Operators, producers, and distributors are raising the bar when it comes to menus. Creativity, plus great production values, equals fun for the customer.
Today’s printed menus, often with Internet-influenced designs, are visually powerful. In fact, gorgeous cocktail menus are now the norm among chains, including hotel chains. So, if “everyone” has their own specialty drinks with fabulous pictures, mouthwatering descriptions, and clever printing formats, where do you go next? I suggest that you consider lists, themes, and (especially) collections.
Lists, Themes, and Collections are frameworks within which you present and sell your products.
LISTS consist of products names, prices, and other essential but limited information. I looked at a number of Scotch lists and they added only the age of the product to name and price. The Single Malt lists were sorted alphabetically and then by age of product; or by region, then alphabetically, and then age. Clearly, “The largest selection of tequila in this part of the state…” demands a list, as does a selection of “more than 100 vodkas.” Lists that contain the appropriate information about their products convey credibility, and they speak of expertise even without descriptions or other statements. Lists are perfect for products like Scotch (and wine and beer), which are going to be sold “as is” rather than mixed in a drink.
THEMES can generate interest or even excitement. Themes can revolve around history (“classic” cocktails), spirit type (“specialty rum cocktails”), geography (“the cocktails of Brazil”), or preparation styles (“frozen”, “shaken or stirred”). Themes can be personalized, as when InterContinental Hotels & Resorts featured its City Cocktails, created by a bartender in each of its location cities. Fairmont Hotels & Resorts has a similar online menu. More recently, Interstate Hotels & Resorts crafted a drinks menu around flavors. The Hyatt Regency Chicago’s Big Bar drink menu organizes its offerings by drink intensity, beginning with sweeter and lighter drinks and going all the way to tart and full-flavored. Other emerging themes include “organic,” “seasonal/local non-alcoholic ingredients,” and of course “skinny.”
It’s COLLECTIONS that represent the underutilized opportunity, as well as a chance to distinguish your bar. What do I mean by collection and how is it different from a theme or a list? Well, a spirits or drinks collection is likely to be much smaller than a list, although it could be said to be similar to a theme. But more importantly, a collection seems personal; it tells a story. It comes from someone. It’s an invitation to try something from a grouping that someone made the effort to assemble. Sure, a list could be called a collection if it was personalized, but I would argue that it’s more effective to market a subset of a list as a collection.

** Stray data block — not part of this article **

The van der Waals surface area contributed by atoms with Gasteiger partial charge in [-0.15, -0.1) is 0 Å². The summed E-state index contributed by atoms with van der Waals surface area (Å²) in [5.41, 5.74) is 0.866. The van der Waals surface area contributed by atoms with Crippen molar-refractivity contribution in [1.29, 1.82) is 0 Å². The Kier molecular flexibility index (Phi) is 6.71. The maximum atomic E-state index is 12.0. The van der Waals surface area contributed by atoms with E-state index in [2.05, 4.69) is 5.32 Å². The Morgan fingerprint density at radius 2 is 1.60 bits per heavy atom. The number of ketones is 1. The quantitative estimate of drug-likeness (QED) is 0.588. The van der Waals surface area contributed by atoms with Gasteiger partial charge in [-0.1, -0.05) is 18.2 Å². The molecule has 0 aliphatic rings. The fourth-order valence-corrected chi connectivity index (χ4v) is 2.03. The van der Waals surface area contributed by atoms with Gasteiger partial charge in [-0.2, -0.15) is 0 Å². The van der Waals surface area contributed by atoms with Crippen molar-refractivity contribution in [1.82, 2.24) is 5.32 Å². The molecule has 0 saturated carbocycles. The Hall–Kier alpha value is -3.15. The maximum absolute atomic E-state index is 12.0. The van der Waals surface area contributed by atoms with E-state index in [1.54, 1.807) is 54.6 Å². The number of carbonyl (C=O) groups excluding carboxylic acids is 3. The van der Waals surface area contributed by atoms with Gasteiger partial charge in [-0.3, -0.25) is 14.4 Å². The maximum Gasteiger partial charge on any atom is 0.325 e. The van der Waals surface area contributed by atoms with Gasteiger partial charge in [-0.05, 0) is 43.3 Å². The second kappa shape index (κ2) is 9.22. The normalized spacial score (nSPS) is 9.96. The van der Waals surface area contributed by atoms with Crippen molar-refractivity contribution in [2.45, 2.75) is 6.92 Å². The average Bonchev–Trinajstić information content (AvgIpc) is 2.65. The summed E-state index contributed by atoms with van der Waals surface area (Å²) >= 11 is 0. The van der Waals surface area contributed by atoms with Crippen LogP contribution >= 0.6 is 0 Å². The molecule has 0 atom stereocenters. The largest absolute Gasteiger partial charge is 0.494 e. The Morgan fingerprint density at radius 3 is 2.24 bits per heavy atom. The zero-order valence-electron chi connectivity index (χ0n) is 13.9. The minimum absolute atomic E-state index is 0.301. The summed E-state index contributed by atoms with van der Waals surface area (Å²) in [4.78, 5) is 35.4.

This occurred to me when I heard Jean-Pierre Etcheberrigaray (Vice President of F&B, IHG, Americas) talk about a “Black Label Collection.” I think it’s an intriguing idea, and it’s a concept no longer limited to Scotch or even whiskey. But a Black Label Collection, like any legitimate collection, has to be created by someone and it has to have a strategy as well as a story.
Here are some other ideas for collections. These may consist of lists followed by “cocktails made from our ____ Collection.”
- The emerging brands collection
- The handcrafted spirits collection
- The 10-year aged spirits collection
- Our 100-Proof spirits collection
- The Owner’s (or Manager’s) personal selection (or “favorites”)
- Emerging flavors
- The Bitters collection
But a collection that’s not personalized in some way is just a list or theme. The marketing of any collection should feature the collector as well, explaining the care taken in assembling the collection and why it’s important (telling the story). This strengthens the relationship between the bar and the customer.
A final bonus? Collections support premium pricing.
So, stir up your drinks menu.